May 20, 2009

What's next for Willem Dafoe? After his role in Lars Von Trier's AntiChrist the edgy actor has again exerted his penchant for imponderables. The recent screening at Cannes evoked violent reactions from armchair aesthetes in response to disjunctions of sexuality. The weighing of losses? Could that be the message intended? I haven't seen this yet, but expect it will put me well outside my comfort zone.

Film critic Rodger Ebert called himself a devil's advocate for this film. Perhaps we can get Willem to act in the feature film MoFi, which might be equally diabolical, but in a nice way...

  • I avoid spoilers at all costs, but in this case, I'm glad to know what in store for the viewer. However, the description is taken completely out of context (I have no idea the context!), and therefore is pretty confusing, if not completely unfair.
  • Pass!
  • I wonder how this compares to Audition. I found that at the local library and figured I'd see what everyone was talking about, and it turned out to be a rather slow and unengaging film topped off with an unwatchably disturbing torture scene. It seemed like they built the whole thing around that finale and relied on prior knowledge of it to build suspense as the story unfolded. In other words, it was a one trick-pony that made you stand around for two hours before kicking you in the nuts. Now, I give em credit for creating something that can elicit such a vivid response. Watching that shit was like watching someone saw off your foot while you're tied down, and had I seen it in a theater I would have ran away, as many people did. But if you're going to push buttons like that you'd better be doing it to drive home a point. That's what separates art from snuff films.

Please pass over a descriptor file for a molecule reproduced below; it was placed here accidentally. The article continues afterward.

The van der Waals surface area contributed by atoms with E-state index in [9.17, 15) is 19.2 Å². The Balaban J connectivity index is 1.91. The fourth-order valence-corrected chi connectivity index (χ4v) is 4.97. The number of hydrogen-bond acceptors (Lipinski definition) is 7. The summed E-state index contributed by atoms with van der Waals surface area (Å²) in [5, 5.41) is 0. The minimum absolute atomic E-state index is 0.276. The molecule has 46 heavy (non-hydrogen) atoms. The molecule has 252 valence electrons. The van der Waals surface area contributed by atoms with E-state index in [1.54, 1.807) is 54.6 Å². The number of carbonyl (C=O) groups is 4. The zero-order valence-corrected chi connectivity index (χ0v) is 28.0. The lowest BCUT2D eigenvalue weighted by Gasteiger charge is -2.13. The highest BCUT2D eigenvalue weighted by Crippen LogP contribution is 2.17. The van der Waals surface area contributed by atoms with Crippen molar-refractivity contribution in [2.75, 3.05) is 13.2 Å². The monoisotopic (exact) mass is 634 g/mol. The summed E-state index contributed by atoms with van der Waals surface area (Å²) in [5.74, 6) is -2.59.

• Gainsbourg bores a hole in Dafoe's leg with a hand drill and bolts him to a grindstone to keep him from escaping. I can't picture this. What sort of bolt? How big was the grindstone? How was the bolt attached to the grindstone? I want screencaps.
  • I'm with tellurian... how'd she keep that bolt in place? Really big washers? Did she use a socket wrench, spanner or did she tighten by hand? And did the bolt pass through the grindstone, or was it attached via a chain? Inquiring minds want to know.
  • We saw the movie last night, finally. She uses an auger. The bolt is a hex nut twisted with a pipe wrench onto a threaded rod. Aesthetically, the natural surroundings transcend the mad take this woman puts on nature, motherhood and men. As a director, Von Trier establishes unshakable empathy for him, no matter if, as her therapist, he has an authoritarian method to his kindness. Her grief is a sham, her motherhood a travesty, her doctoral thesis a cookbook of evil. Now we plan to see how Dafoe deals with a quite different starring role in Richard Foreman's play, Idiot Savant. Unlike Von Trier, Foreman is not interested in establishing empathy with actors, according to his book Reverberation Machines. The play should make for an interesting comparison.